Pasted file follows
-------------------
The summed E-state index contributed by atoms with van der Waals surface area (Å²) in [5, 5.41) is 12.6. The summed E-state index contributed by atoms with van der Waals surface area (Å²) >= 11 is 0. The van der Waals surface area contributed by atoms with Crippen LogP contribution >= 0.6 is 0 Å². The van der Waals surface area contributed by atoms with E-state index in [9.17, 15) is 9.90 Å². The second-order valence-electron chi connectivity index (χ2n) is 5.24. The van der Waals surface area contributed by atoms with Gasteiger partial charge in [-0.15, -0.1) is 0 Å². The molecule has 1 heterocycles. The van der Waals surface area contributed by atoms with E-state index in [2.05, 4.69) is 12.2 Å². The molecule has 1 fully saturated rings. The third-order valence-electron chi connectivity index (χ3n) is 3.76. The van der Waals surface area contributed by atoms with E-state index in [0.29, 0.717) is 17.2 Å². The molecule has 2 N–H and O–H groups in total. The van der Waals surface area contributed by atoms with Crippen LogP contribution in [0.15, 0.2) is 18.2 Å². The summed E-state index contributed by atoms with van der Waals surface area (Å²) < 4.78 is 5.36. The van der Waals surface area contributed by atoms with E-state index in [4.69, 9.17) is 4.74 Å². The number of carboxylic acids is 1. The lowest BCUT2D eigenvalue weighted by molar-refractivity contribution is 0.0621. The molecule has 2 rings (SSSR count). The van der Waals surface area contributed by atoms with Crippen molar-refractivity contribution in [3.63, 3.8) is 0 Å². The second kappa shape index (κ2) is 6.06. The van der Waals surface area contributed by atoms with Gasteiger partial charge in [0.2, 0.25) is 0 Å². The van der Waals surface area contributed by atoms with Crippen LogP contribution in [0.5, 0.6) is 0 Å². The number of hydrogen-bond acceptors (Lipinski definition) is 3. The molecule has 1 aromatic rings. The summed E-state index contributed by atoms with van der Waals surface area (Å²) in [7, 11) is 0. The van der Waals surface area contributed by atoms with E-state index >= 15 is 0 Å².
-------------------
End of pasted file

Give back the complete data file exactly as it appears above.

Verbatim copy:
The summed E-state index contributed by atoms with van der Waals surface area (Å²) in [5, 5.41) is 12.6. The summed E-state index contributed by atoms with van der Waals surface area (Å²) >= 11 is 0. The van der Waals surface area contributed by atoms with Crippen LogP contribution >= 0.6 is 0 Å². The van der Waals surface area contributed by atoms with E-state index in [9.17, 15) is 9.90 Å². The second-order valence-electron chi connectivity index (χ2n) is 5.24. The van der Waals surface area contributed by atoms with Gasteiger partial charge in [-0.15, -0.1) is 0 Å². The molecule has 1 heterocycles. The van der Waals surface area contributed by atoms with E-state index in [2.05, 4.69) is 12.2 Å². The molecule has 1 fully saturated rings. The third-order valence-electron chi connectivity index (χ3n) is 3.76. The van der Waals surface area contributed by atoms with E-state index in [0.29, 0.717) is 17.2 Å². The molecule has 2 N–H and O–H groups in total. The van der Waals surface area contributed by atoms with Crippen LogP contribution in [0.15, 0.2) is 18.2 Å². The summed E-state index contributed by atoms with van der Waals surface area (Å²) < 4.78 is 5.36. The van der Waals surface area contributed by atoms with E-state index in [4.69, 9.17) is 4.74 Å². The number of carboxylic acids is 1. The lowest BCUT2D eigenvalue weighted by molar-refractivity contribution is 0.0621. The molecule has 2 rings (SSSR count). The van der Waals surface area contributed by atoms with Crippen molar-refractivity contribution in [3.63, 3.8) is 0 Å². The second kappa shape index (κ2) is 6.06. The van der Waals surface area contributed by atoms with Gasteiger partial charge in [0.2, 0.25) is 0 Å². The van der Waals surface area contributed by atoms with Crippen LogP contribution in [0.5, 0.6) is 0 Å². The number of hydrogen-bond acceptors (Lipinski definition) is 3. The molecule has 1 aromatic rings. The summed E-state index contributed by atoms with van der Waals surface area (Å²) in [7, 11) is 0. The van der Waals surface area contributed by atoms with E-state index >= 15 is 0 Å².